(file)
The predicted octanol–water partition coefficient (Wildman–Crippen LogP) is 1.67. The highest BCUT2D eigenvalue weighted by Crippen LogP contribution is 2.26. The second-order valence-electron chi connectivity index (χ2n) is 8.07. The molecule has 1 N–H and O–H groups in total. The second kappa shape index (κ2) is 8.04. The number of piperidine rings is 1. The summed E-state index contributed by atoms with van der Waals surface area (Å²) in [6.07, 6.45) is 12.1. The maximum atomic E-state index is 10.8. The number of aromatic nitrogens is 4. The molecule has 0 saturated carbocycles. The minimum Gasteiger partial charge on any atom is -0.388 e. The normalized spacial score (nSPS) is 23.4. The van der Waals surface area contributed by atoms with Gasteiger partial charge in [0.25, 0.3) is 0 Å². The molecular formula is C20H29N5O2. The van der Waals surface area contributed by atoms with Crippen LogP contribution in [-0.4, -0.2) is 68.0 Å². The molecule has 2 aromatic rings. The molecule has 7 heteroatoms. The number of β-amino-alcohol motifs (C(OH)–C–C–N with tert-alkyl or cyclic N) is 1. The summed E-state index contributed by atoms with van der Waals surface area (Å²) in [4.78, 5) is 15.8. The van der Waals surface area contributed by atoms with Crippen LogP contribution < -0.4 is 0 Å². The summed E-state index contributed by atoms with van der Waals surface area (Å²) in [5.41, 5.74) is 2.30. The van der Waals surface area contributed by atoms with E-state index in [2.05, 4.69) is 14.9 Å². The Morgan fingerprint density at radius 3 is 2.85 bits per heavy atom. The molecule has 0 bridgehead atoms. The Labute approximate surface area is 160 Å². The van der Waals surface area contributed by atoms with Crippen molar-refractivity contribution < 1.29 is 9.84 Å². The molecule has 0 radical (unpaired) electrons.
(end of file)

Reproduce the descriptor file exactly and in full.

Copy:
The predicted octanol–water partition coefficient (Wildman–Crippen LogP) is 1.67. The highest BCUT2D eigenvalue weighted by Crippen LogP contribution is 2.26. The second-order valence-electron chi connectivity index (χ2n) is 8.07. The molecule has 1 N–H and O–H groups in total. The second kappa shape index (κ2) is 8.04. The number of piperidine rings is 1. The summed E-state index contributed by atoms with van der Waals surface area (Å²) in [6.07, 6.45) is 12.1. The maximum atomic E-state index is 10.8. The number of aromatic nitrogens is 4. The molecule has 0 saturated carbocycles. The minimum Gasteiger partial charge on any atom is -0.388 e. The normalized spacial score (nSPS) is 23.4. The van der Waals surface area contributed by atoms with Gasteiger partial charge in [0.25, 0.3) is 0 Å². The molecular formula is C20H29N5O2. The van der Waals surface area contributed by atoms with Crippen LogP contribution in [-0.4, -0.2) is 68.0 Å². The molecule has 2 aromatic rings. The molecule has 7 heteroatoms. The number of β-amino-alcohol motifs (C(OH)–C–C–N with tert-alkyl or cyclic N) is 1. The summed E-state index contributed by atoms with van der Waals surface area (Å²) in [4.78, 5) is 15.8. The van der Waals surface area contributed by atoms with Crippen LogP contribution < -0.4 is 0 Å². The summed E-state index contributed by atoms with van der Waals surface area (Å²) in [5.41, 5.74) is 2.30. The van der Waals surface area contributed by atoms with E-state index in [2.05, 4.69) is 14.9 Å². The Morgan fingerprint density at radius 3 is 2.85 bits per heavy atom. The molecule has 0 bridgehead atoms. The Labute approximate surface area is 160 Å². The van der Waals surface area contributed by atoms with Crippen molar-refractivity contribution < 1.29 is 9.84 Å². The molecule has 0 radical (unpaired) electrons.